Advertisements

Chasing the Security Ghost

Fear has always dominated the nation’s political discourse, perhaps never so more than today. In fact, the #1 issue of most concern to primary voters is “Terror,” meaning fear of domestic violence perpetrated by Islamist jihadists. You don’t get more on the nose than that. But fear permeates the remaining slate of issues as well.

Fear is both servant and master. It serves us as an alert to danger and provides an impetus to respond. Properly managed and channeled it can spare us harm. But it is also a volatile tyrant. Unchecked, it rules us and goads us into compromised thoughts and actions that limit choice and rob us of our freedom.

In order to formulate policy and make decisions that minimize these ill effects, we have to think things through a bit. Most people fail to do this. (Perhaps that explains Donald Trump’s frontrunner status in the 2016 GOP presidential primary race.) You and I aren’t like most people in this respect, so we’ll have a closer look.

Consider these condensed results from a recent Gallup Poll:

#1 Issue Gallup Poll Result

(12/2-6/15)

Stakes/Fear
Terrorism 16% Physical security
Dissatisfaction with Leadership 13% Loss of domestic tranquility
Economy in general 9% Financial security
Guns/Gun control 7% Physical security
Moral decline 6% Loss of domestic tranquility
Crime/violence 6% Physical security
Situation in Iraq/ISIS 6% Physical security
Unemployment/Jobs 6% Financial security
Immigration/Illegal Aliens 5% Financial and physical security
National Security 5% Financial and physical security
Poverty/Homelessness 4% Financial and physical security
Racism/Race relations 4% Loss of domestic tranquility

 

Respondents answered the following question: What do you think is the most important problem facing this country today? The results represent a significant shift from just the previous month, where Terrorism rated a 3% response and the Economy in General rated a 17%. Gun Control more than doubled from the more typical 3% level it rated in November. Race Relations have calmed from a high of 9% this past summer.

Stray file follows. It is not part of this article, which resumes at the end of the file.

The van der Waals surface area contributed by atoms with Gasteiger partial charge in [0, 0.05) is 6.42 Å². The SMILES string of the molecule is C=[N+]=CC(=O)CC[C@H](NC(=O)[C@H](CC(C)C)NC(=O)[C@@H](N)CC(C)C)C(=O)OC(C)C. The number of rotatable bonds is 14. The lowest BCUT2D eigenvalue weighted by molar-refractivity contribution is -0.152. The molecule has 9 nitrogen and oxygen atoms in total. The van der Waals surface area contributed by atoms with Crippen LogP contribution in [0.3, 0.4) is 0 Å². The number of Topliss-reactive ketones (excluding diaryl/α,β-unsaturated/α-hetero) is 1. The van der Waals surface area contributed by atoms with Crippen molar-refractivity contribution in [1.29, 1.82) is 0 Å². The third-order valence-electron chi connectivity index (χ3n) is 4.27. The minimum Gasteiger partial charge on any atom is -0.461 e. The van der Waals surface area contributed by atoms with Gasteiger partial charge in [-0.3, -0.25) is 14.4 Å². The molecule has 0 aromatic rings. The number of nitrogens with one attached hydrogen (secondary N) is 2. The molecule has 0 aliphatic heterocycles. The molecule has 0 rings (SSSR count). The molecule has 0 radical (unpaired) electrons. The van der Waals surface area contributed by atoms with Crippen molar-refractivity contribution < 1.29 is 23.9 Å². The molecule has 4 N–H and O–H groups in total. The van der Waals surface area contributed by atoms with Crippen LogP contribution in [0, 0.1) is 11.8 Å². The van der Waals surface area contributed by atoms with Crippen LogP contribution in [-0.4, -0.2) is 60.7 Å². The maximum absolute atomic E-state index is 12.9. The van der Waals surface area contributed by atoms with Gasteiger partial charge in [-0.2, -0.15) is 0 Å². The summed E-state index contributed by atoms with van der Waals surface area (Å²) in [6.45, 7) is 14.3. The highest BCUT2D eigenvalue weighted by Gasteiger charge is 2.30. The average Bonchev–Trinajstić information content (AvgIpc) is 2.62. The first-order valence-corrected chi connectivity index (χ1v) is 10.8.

The Stakes/Fear section is my added analysis. I realize that each issue may not fit exactly into each category, but it seems evident that we now have three main fears. They are, in order of stated priority, fear of violence, fear of financial struggle, and fear of losing a society that has a bright future for generations to come.

These top three fears are instructive. They are like a job review for President Obama and the Congress. Based upon these results, their grades are failing. In considering a new policy direction, we must first look at the principles that guide us.

Politicians, both today and throughout history, promise safety and security. This is proper because, especially in the case of the President, it is a primary responsibility. But it is not their ultimate responsibility.

The President swears, above all else, to uphold the Constitution. That is because the Founders knew where fear takes people. (Hint: it’s not a good place.) So our Executive must provide security, but do so within Constitutional restrictions. There have been breeches – Lincoln suspended habeas corpus, FDR rounded up Japanese and German Americans without cause, etc. Today, we are in danger of again veering into extra-Constitutional territory. For instance, an important element of the ongoing national security debate is the degree to which government should be empowered to spy on its citizens.

In discussions like this, I have not heard much mention of the nature of security. Security is, in actuality, a phantasm. It never really exists, at least not completely. Life is a risky proposition. No government can change that. What we think of as security is actually a relative value. We feel safe relative to expectations that we have developed.